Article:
Proposed FDA Agricultural Water Rule Seeks To Decrease Risks of Foodborne Illness Outbreaks

Produce farmers would have to undergo an annual assessment of water sources to identify potential vectors of foodborne illness outbreaks.

A series of proposed agricultural water rule changes have been introduced by federal health officials, which are intended to improve the safety of water sources used by farmers and distributors of produce, which could help reduce the risk of food poisoning outbreaks that have caused widespread illnesses in recent years.

The U.S. Food and Drug Administration (FDA) issued the Standards for the Growing, Harvesting, Packing, and Holding of Produce for Human Consumption Relating to Agricultural Water last week, which would require comprehensive testing and bacteria mitigation strategies for water sources used for crops if approved and finalized.

Food poisoning impacts an estimated 48 million Americans annually, resulting in an average of nearly 130,000 hospitalizations and 3,000 fatalities, according to the U.S. Centers for Disease Control and Prevention (CDC). These foodborne outbreaks sicken on average one out of every six Americans and cost about 15.6 billion each year.

Specifically, produce carries a particularly high risk of contamination because it is often not adequately treated after being harvested to remove pathogens, and it is also one food group that is commonly eaten raw by consumers, rather than being cooked to kill bacteria.

The proposed rule changes would require an annual assessment of farms’ pre-harvest agricultural water to identify potential hazards. They would then manage their agricultural water quality based on the results of that assessment, implementing corrective or mitigation measures to reduce the risk of contamination.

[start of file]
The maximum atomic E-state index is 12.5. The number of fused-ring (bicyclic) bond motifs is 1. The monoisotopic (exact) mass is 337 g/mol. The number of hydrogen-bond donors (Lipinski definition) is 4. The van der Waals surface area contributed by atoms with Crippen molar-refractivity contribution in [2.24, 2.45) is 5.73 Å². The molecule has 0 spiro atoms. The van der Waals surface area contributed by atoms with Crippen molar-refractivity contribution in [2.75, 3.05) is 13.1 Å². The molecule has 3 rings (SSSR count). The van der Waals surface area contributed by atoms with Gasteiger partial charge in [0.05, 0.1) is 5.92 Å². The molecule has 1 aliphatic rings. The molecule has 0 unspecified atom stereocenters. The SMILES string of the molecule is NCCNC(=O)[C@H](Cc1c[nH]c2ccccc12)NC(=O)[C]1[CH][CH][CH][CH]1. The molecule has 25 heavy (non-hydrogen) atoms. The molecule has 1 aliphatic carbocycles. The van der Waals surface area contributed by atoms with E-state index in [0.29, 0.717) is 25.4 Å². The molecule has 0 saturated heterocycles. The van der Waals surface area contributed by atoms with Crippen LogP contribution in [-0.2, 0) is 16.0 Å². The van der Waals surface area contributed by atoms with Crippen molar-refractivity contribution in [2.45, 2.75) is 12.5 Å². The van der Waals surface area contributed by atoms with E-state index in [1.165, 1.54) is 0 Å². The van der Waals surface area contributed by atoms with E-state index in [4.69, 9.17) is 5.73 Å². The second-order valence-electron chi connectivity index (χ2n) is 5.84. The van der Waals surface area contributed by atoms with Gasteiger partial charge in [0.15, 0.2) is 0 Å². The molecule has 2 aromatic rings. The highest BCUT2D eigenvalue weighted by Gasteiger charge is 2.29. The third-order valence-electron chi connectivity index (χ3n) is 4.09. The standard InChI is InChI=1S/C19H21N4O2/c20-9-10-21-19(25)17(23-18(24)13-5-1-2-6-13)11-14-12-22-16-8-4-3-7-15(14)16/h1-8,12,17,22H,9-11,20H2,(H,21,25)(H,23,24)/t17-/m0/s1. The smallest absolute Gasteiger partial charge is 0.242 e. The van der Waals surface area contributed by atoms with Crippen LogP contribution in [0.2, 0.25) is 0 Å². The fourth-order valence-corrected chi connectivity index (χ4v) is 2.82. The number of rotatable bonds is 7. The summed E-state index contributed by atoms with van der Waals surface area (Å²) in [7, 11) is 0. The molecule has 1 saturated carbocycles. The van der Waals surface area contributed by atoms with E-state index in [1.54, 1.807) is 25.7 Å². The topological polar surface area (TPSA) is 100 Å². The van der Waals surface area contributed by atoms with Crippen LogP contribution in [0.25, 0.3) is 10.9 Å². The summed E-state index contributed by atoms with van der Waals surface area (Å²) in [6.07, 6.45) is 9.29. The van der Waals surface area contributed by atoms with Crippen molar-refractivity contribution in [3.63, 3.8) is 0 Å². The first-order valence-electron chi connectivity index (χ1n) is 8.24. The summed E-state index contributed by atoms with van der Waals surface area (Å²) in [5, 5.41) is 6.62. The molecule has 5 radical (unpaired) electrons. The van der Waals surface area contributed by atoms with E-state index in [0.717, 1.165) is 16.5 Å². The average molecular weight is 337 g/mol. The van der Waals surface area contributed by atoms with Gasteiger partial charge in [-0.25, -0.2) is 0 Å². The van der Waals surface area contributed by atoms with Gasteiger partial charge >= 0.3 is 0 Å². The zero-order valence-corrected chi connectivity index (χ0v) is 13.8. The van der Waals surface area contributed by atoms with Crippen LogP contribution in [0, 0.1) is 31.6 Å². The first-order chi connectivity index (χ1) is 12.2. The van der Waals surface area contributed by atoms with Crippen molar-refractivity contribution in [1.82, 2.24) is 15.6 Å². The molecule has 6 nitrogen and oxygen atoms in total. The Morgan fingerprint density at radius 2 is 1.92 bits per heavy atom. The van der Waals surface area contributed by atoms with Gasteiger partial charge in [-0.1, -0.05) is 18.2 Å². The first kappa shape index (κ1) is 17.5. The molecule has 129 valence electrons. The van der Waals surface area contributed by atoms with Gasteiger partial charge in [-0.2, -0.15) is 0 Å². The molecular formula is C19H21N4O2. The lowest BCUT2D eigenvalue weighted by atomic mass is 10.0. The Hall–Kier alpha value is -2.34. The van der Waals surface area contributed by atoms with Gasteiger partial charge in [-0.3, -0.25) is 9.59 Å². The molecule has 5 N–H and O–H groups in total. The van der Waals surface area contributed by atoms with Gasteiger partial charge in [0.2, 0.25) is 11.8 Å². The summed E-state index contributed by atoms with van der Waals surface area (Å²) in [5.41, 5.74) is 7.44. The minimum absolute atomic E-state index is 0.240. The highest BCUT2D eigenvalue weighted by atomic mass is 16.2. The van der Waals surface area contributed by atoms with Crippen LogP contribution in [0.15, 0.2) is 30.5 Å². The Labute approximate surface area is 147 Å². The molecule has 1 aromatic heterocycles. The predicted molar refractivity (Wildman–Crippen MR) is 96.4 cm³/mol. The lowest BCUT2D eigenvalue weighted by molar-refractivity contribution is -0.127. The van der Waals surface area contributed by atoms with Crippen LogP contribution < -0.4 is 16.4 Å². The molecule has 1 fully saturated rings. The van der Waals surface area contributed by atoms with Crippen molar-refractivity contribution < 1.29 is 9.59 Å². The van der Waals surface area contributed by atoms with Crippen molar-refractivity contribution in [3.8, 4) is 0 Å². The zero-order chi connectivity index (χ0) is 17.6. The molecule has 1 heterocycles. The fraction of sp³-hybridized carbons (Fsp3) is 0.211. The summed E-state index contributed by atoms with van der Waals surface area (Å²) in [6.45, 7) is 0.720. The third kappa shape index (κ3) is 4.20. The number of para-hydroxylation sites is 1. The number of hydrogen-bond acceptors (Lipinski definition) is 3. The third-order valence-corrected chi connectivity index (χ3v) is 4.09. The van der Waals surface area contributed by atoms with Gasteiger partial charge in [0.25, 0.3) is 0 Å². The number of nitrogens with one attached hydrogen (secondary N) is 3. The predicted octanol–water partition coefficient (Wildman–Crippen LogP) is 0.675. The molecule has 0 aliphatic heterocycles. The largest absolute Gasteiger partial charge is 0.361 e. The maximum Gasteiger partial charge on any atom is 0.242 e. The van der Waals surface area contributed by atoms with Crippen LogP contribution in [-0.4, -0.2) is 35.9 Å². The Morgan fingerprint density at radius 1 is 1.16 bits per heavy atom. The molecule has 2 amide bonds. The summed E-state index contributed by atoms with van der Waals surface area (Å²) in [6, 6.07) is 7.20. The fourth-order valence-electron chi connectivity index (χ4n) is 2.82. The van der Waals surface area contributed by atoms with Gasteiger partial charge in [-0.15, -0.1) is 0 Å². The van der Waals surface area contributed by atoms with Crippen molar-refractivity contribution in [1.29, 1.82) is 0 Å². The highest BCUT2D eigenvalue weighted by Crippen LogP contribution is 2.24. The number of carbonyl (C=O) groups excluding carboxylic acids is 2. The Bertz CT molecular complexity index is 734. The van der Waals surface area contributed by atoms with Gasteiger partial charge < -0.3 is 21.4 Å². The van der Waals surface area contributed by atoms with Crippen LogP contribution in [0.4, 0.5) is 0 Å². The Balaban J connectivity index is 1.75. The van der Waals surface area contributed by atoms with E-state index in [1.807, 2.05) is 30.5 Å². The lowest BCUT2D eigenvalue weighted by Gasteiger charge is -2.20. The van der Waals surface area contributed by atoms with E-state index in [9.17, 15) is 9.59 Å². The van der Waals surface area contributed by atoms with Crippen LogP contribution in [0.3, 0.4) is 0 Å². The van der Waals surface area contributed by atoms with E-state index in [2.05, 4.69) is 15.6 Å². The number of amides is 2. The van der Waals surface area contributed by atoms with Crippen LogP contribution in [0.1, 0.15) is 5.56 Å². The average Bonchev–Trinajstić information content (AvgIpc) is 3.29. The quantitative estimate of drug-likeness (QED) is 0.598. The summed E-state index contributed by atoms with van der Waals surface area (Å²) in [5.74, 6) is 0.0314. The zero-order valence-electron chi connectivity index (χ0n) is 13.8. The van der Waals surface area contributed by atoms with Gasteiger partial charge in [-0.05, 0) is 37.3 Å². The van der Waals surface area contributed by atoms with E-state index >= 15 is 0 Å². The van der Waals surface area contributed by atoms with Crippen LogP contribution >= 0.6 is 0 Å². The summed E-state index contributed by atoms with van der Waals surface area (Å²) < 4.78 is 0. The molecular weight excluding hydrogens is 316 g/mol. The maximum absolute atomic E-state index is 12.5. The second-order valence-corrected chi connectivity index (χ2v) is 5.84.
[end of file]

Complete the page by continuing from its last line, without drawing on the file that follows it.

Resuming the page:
“There have been far too many foodborne illness outbreaks possibly linked to pre-harvest agricultural water in recent years, including water coming from lands nearby produce farms.” Frank Yiannas, FDA Deputy Commissioner for Food Policy and Response, said in a press release. “If finalized, we’re confident this proposal would result in fewer outbreaks in the U.S. related to produce, protecting public health and saving lives.”

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The proposed rules are aimed directly at produce, because it is inherently more susceptible to pathogens since it is grown outdoors in soil, with weather influences and other environmental factors such as exposure to animal feces and irrigation systems using untreated water.

A high profile E. coli outbreak related to romaine lettuce from the Yuma, Arizona region was discovered in 2018, after at least 46 hospitalizations and caused 10 sickened individuals to develop hemolytic uremic syndrome, which is a serious type of kidney failure linked to food poisoning. Officials were able to identify the source of contamination by collecting samples from the region in the early stages of the outbreak, linking a strain of E. coli detected in some victims to a strain found in canal water used to irrigate the lettuce.

In November 2020, the FDA announced its Coordinated Outbreak Response and Evaluation (CORE) Network team had developed an investigation table designed to help identify food poisoning outbreaks earlier, allowing officials to notify the public sooner so consumers can take precautionary measures, such as avoiding potentially contaminated foods before a recall is announced.

The FDA has proposed several new technologies and tracing methodologies over the last several years in an effort to enhance traceability, respond more rapidly to outbreaks, address new business models, reduce contamination of food, and foster the development of stronger food safety cultures.

In September 2020, the FDA announced a proposed rule to advance traceability of foods, which establishes additional record keeping requirements for companies that manufacture, process pack, or hold foods the agency has designated as part of the Food Traceability List.

The proposed rule is a part of the “New Era of Smarter Food Safety initiative” and would offer the agency the ability to track food at every step of the supply chain, especially leafy greens which have proven to be a challenge to detect origins during outbreaks.


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